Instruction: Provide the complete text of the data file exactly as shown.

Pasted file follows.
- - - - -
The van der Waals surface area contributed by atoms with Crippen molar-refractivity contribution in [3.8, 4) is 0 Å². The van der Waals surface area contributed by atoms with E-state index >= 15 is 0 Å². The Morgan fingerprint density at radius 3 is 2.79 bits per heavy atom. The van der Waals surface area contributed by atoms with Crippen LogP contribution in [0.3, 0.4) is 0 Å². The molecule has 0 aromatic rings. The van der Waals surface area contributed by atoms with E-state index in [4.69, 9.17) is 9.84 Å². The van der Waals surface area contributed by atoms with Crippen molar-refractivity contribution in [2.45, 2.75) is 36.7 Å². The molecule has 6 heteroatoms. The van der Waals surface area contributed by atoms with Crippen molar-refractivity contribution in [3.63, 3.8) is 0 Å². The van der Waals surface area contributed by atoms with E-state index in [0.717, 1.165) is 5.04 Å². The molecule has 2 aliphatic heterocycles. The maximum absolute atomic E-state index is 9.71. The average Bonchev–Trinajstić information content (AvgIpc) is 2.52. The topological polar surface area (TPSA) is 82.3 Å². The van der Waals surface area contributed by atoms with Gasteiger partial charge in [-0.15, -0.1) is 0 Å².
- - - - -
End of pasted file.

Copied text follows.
The van der Waals surface area contributed by atoms with Crippen molar-refractivity contribution in [3.8, 4) is 0 Å². The van der Waals surface area contributed by atoms with E-state index >= 15 is 0 Å². The Morgan fingerprint density at radius 3 is 2.79 bits per heavy atom. The van der Waals surface area contributed by atoms with Crippen LogP contribution in [0.3, 0.4) is 0 Å². The molecule has 0 aromatic rings. The van der Waals surface area contributed by atoms with E-state index in [4.69, 9.17) is 9.84 Å². The van der Waals surface area contributed by atoms with Crippen molar-refractivity contribution in [2.45, 2.75) is 36.7 Å². The molecule has 6 heteroatoms. The van der Waals surface area contributed by atoms with Crippen molar-refractivity contribution in [3.63, 3.8) is 0 Å². The van der Waals surface area contributed by atoms with E-state index in [0.717, 1.165) is 5.04 Å². The molecule has 2 aliphatic heterocycles. The maximum absolute atomic E-state index is 9.71. The average Bonchev–Trinajstić information content (AvgIpc) is 2.52. The topological polar surface area (TPSA) is 82.3 Å². The van der Waals surface area contributed by atoms with Gasteiger partial charge in [-0.15, -0.1) is 0 Å².